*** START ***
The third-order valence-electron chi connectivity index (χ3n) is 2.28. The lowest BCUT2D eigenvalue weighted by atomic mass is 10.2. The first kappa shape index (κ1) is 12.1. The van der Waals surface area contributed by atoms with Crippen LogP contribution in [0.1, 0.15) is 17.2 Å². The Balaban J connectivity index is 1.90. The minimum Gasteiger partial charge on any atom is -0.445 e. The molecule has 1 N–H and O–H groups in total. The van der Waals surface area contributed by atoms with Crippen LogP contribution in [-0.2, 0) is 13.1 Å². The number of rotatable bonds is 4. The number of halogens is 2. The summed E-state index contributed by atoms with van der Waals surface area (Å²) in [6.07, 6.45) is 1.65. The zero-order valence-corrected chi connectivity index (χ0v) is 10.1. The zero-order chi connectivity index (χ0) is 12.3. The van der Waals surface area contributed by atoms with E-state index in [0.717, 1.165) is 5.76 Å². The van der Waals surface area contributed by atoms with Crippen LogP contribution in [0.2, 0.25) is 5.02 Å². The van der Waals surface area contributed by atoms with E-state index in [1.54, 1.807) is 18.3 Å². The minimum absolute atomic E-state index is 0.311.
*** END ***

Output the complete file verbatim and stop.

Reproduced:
The third-order valence-electron chi connectivity index (χ3n) is 2.28. The lowest BCUT2D eigenvalue weighted by atomic mass is 10.2. The first kappa shape index (κ1) is 12.1. The van der Waals surface area contributed by atoms with Crippen LogP contribution in [0.1, 0.15) is 17.2 Å². The Balaban J connectivity index is 1.90. The minimum Gasteiger partial charge on any atom is -0.445 e. The molecule has 1 N–H and O–H groups in total. The van der Waals surface area contributed by atoms with Crippen LogP contribution in [-0.2, 0) is 13.1 Å². The number of rotatable bonds is 4. The number of halogens is 2. The summed E-state index contributed by atoms with van der Waals surface area (Å²) in [6.07, 6.45) is 1.65. The zero-order valence-corrected chi connectivity index (χ0v) is 10.1. The zero-order chi connectivity index (χ0) is 12.3. The van der Waals surface area contributed by atoms with E-state index in [0.717, 1.165) is 5.76 Å². The van der Waals surface area contributed by atoms with Crippen LogP contribution in [0.2, 0.25) is 5.02 Å². The van der Waals surface area contributed by atoms with E-state index in [1.54, 1.807) is 18.3 Å². The minimum absolute atomic E-state index is 0.311.